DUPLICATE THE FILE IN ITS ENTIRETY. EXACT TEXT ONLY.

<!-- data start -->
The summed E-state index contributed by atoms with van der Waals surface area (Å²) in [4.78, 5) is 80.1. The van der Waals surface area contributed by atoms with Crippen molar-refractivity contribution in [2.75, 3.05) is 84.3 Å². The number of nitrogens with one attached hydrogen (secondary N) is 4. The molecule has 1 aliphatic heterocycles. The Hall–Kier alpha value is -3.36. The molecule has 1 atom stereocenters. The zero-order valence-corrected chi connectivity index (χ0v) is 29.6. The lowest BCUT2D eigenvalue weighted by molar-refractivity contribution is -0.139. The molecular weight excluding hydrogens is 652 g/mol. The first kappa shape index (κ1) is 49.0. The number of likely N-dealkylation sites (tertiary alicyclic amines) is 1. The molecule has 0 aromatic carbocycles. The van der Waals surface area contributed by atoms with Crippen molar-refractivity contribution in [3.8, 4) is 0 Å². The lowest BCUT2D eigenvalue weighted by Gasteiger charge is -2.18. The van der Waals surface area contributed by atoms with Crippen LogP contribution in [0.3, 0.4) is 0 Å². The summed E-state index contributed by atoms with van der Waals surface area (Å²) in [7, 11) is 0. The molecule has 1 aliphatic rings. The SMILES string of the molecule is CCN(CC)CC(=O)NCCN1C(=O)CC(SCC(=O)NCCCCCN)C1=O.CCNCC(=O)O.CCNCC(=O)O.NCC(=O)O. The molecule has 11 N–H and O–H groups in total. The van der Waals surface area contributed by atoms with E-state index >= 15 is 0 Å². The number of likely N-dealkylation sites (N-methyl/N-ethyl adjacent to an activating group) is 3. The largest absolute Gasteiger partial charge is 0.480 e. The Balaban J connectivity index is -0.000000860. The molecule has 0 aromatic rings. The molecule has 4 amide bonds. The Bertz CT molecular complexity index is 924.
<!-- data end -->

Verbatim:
The summed E-state index contributed by atoms with van der Waals surface area (Å²) in [4.78, 5) is 80.1. The van der Waals surface area contributed by atoms with Crippen molar-refractivity contribution in [2.75, 3.05) is 84.3 Å². The number of nitrogens with one attached hydrogen (secondary N) is 4. The molecule has 1 aliphatic heterocycles. The Hall–Kier alpha value is -3.36. The molecule has 1 atom stereocenters. The zero-order valence-corrected chi connectivity index (χ0v) is 29.6. The lowest BCUT2D eigenvalue weighted by molar-refractivity contribution is -0.139. The molecular weight excluding hydrogens is 652 g/mol. The first kappa shape index (κ1) is 49.0. The number of likely N-dealkylation sites (tertiary alicyclic amines) is 1. The molecule has 0 aromatic carbocycles. The van der Waals surface area contributed by atoms with Crippen molar-refractivity contribution in [3.8, 4) is 0 Å². The lowest BCUT2D eigenvalue weighted by Gasteiger charge is -2.18. The van der Waals surface area contributed by atoms with Crippen LogP contribution in [0.3, 0.4) is 0 Å². The summed E-state index contributed by atoms with van der Waals surface area (Å²) in [7, 11) is 0. The molecule has 1 aliphatic rings. The SMILES string of the molecule is CCN(CC)CC(=O)NCCN1C(=O)CC(SCC(=O)NCCCCCN)C1=O.CCNCC(=O)O.CCNCC(=O)O.NCC(=O)O. The molecule has 11 N–H and O–H groups in total. The van der Waals surface area contributed by atoms with E-state index >= 15 is 0 Å². The number of likely N-dealkylation sites (N-methyl/N-ethyl adjacent to an activating group) is 3. The largest absolute Gasteiger partial charge is 0.480 e. The Balaban J connectivity index is -0.000000860. The molecule has 0 aromatic rings. The molecule has 4 amide bonds. The Bertz CT molecular complexity index is 924.